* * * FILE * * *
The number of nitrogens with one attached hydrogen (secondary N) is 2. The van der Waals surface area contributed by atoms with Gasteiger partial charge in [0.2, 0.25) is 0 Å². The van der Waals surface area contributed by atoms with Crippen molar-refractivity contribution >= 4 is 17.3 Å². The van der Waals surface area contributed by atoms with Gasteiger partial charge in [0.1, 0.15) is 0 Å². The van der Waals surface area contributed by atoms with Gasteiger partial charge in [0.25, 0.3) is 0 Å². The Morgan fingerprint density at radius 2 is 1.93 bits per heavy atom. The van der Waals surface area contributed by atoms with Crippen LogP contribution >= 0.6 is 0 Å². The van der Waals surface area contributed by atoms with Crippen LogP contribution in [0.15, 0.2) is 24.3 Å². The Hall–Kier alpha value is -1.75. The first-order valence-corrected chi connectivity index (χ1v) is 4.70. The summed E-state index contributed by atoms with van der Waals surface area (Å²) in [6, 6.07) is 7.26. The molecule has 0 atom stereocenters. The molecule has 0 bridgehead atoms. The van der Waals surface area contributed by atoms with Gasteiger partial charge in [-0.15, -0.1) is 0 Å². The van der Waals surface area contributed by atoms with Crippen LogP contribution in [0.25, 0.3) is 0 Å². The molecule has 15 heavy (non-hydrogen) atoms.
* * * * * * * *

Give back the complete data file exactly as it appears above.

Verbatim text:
The number of nitrogens with one attached hydrogen (secondary N) is 2. The van der Waals surface area contributed by atoms with Gasteiger partial charge in [0.2, 0.25) is 0 Å². The van der Waals surface area contributed by atoms with Crippen molar-refractivity contribution >= 4 is 17.3 Å². The van der Waals surface area contributed by atoms with Gasteiger partial charge in [0.1, 0.15) is 0 Å². The van der Waals surface area contributed by atoms with Gasteiger partial charge in [0.25, 0.3) is 0 Å². The Morgan fingerprint density at radius 2 is 1.93 bits per heavy atom. The van der Waals surface area contributed by atoms with Crippen LogP contribution >= 0.6 is 0 Å². The van der Waals surface area contributed by atoms with Crippen LogP contribution in [0.15, 0.2) is 24.3 Å². The Hall–Kier alpha value is -1.75. The first-order valence-corrected chi connectivity index (χ1v) is 4.70. The summed E-state index contributed by atoms with van der Waals surface area (Å²) in [6, 6.07) is 7.26. The molecule has 0 atom stereocenters. The molecule has 0 bridgehead atoms. The van der Waals surface area contributed by atoms with Gasteiger partial charge in [-0.15, -0.1) is 0 Å². The van der Waals surface area contributed by atoms with Crippen LogP contribution in [0.25, 0.3) is 0 Å². The molecule has 15 heavy (non-hydrogen) atoms.